Turkish lira to drop to 8 per dollar, more abrupt falls possible – Capital Economics


Turkey’s lira is set to extend a record low and decline to 8 per dollar this year because the authorities are failing to placate concerned investors, Capital Economics said.

The Turkish central bank’s dovish monetary policy stance – it has failed to raise its benchmark interest rate despite losses for the lira of more than 22 percent this year – is at the core of the lira’s problems, London-based Capital Economics said in a report published on Wednesday.

The fair value of the lira has also shifted downwards due to the outbreak of the COVID-19 pandemic, pressuring the currency further, said Jason Tuvey, senior emerging markets economist at Capital Economics.

More a abrupt falls in the lira were possible in the near term, which could force the central bank to act and hike interest rates aggressively, he said.

“The coronavirus crisis has dealt a significant and long-lasting blow to Turkey’s tourism sector and thus its services exports and current account position. A weaker lira forms part of the adjustment,” Tuvey said.

The lira fell to as low as 7.72 per dollar on Thursday, its weakest level on record. It traded little changed at 7.70 per dollar in late morning in Istanbul.

Tuvey said the decline in the lira was expected to continue in 2021. The currency could fall to 9.25 per dollar by the year-end, he said.

Turkey’s central bank is due to convene for its monthly meeting on interest rates on Thursday, with most economists ruling out a hike in the benchmark rate of 8.25 percent. Under political pressure, the bank has preferred to tweak other monetary policy tools to raise borrowing costs for bank as the lira fell in recent weeks. Banks’ average cost of funding now stands at around 10.6 percent compared with about 7.4 percent in July.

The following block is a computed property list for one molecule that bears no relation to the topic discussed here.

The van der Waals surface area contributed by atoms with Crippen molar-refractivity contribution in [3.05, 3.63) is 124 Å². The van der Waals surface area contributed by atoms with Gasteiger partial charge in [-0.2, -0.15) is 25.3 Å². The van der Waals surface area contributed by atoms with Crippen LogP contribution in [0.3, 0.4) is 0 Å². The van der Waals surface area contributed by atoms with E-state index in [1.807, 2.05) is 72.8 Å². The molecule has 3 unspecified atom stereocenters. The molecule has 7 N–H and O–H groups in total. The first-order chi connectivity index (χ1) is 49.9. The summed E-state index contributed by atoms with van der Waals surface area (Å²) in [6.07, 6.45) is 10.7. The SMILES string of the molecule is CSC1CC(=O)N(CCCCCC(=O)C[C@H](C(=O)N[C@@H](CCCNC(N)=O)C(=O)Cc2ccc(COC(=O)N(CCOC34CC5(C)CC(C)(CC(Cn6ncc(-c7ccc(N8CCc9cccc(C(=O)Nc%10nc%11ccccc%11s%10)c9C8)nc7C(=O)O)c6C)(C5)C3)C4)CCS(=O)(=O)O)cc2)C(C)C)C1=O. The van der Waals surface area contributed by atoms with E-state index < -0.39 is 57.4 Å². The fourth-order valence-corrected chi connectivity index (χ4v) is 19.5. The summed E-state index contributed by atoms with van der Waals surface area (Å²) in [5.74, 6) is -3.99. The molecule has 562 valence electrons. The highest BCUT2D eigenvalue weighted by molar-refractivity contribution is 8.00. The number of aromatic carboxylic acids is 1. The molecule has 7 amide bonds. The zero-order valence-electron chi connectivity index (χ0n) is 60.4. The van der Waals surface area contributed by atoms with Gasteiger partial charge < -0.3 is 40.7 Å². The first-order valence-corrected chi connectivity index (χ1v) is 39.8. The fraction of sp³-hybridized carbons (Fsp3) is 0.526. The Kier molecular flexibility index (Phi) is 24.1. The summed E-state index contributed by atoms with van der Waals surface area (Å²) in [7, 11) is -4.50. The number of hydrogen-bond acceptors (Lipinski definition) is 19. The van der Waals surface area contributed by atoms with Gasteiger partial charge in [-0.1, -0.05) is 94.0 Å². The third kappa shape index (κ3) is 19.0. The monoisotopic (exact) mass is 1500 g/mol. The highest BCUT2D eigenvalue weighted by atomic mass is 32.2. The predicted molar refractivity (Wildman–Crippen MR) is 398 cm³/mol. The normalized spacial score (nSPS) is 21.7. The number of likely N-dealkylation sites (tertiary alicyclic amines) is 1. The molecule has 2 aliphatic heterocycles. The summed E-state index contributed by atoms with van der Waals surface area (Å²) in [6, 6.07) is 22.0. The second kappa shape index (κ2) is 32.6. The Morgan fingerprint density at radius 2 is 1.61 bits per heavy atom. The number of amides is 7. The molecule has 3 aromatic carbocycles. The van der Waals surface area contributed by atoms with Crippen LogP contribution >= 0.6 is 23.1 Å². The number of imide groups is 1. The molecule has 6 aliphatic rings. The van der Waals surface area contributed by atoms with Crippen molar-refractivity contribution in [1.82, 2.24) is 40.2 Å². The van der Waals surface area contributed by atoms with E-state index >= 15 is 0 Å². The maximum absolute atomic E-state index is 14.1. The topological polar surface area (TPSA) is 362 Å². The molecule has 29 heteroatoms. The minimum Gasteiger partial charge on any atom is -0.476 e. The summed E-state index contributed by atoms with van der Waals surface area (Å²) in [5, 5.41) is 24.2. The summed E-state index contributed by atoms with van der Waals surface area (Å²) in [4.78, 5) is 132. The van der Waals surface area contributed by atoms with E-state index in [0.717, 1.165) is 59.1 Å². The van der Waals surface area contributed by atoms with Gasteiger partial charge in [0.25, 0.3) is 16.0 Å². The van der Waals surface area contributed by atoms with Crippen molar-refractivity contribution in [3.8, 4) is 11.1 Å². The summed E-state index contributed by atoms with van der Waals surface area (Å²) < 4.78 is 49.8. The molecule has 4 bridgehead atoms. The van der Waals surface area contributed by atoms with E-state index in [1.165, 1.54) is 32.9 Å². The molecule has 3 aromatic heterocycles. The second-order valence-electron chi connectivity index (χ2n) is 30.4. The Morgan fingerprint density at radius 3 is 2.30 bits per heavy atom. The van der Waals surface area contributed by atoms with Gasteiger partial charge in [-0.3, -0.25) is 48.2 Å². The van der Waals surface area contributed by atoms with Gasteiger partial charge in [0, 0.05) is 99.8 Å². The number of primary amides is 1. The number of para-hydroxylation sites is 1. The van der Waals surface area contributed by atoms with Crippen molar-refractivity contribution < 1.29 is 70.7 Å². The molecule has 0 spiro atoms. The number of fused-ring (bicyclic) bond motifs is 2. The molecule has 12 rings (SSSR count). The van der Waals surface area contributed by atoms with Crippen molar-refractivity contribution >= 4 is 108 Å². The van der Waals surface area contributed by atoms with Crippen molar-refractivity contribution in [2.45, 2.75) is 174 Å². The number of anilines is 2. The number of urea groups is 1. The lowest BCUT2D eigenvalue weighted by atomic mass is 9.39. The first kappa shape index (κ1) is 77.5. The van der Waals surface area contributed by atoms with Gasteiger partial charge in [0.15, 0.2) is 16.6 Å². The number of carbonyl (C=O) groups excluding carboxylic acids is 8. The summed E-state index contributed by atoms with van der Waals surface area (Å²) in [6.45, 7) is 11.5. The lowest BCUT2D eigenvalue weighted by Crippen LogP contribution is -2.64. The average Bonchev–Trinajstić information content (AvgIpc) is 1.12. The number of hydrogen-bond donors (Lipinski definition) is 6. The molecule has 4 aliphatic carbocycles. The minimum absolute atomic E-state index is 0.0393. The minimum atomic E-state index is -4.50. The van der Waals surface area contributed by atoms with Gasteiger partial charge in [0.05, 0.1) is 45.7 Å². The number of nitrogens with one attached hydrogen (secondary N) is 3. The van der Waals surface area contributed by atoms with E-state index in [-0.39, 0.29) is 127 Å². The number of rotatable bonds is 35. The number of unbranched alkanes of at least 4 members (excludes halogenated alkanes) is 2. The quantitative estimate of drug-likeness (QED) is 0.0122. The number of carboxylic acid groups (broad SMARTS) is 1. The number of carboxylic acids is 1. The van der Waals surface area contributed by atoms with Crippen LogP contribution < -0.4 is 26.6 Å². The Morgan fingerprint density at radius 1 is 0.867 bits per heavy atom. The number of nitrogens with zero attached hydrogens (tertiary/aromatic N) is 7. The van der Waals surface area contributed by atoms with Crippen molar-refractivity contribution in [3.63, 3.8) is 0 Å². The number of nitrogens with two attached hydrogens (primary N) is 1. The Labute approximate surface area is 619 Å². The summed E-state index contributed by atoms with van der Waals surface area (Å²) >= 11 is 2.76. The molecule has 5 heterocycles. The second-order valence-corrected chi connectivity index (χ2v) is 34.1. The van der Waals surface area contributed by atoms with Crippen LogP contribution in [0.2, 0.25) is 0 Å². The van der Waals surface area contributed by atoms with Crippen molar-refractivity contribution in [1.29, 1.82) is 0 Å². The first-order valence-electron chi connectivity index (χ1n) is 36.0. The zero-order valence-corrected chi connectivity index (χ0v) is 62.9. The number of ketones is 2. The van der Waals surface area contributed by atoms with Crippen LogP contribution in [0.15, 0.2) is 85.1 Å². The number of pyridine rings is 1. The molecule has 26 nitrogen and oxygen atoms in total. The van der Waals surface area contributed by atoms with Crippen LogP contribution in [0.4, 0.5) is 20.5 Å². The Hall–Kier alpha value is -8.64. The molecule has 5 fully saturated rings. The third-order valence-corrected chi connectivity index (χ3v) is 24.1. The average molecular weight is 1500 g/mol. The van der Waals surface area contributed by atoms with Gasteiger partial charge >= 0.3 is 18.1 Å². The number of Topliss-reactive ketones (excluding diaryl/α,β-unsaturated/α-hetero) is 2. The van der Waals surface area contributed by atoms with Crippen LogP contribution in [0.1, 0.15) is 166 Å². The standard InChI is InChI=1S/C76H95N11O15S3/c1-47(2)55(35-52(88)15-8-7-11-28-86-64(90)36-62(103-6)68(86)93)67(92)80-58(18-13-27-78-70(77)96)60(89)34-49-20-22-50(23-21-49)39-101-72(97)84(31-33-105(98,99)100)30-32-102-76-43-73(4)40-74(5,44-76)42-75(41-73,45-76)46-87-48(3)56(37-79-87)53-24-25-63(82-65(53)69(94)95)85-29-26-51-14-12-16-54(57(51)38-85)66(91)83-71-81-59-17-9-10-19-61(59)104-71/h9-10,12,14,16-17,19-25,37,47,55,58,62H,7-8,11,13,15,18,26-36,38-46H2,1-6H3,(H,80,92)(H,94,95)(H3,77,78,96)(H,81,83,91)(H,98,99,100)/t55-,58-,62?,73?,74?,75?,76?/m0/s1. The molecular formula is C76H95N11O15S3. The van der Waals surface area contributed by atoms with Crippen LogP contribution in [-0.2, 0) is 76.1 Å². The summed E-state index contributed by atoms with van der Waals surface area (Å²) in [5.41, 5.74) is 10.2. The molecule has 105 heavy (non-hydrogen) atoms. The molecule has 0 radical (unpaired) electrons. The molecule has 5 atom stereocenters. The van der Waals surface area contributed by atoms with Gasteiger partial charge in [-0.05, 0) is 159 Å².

Still, borrowing costs in Turkey remain negative when taking account of inflation. Annual consumer price inflation in the country stood at 11.8 percent in August.

It is increasingly likely that the central bank will shift all funding for commercial banks to the so-called late liquidity window, which lies at the top of a so-called interest rate corridor at 11.25 percent, Tuvey said.

The central bank has kept the benchmark interest rate unchanged since June. It had slashed borrowing costs from 24 percent last July when President Recep Tayyip Erdoğan sacked and replaced its governor for failing to lower interest rates.

Tuvey said the central bank had hiked rates substantially following a currency crisis in the summer of 2018, but this time its hands appear tied.

“The central bank seems loath to hike official policy rates due to pressure from President Erdoğan,” he said. “Policymakers’ shift in focus towards maintaining a “competitive” lira suggests that they are now more willing to let the lira weaken.”



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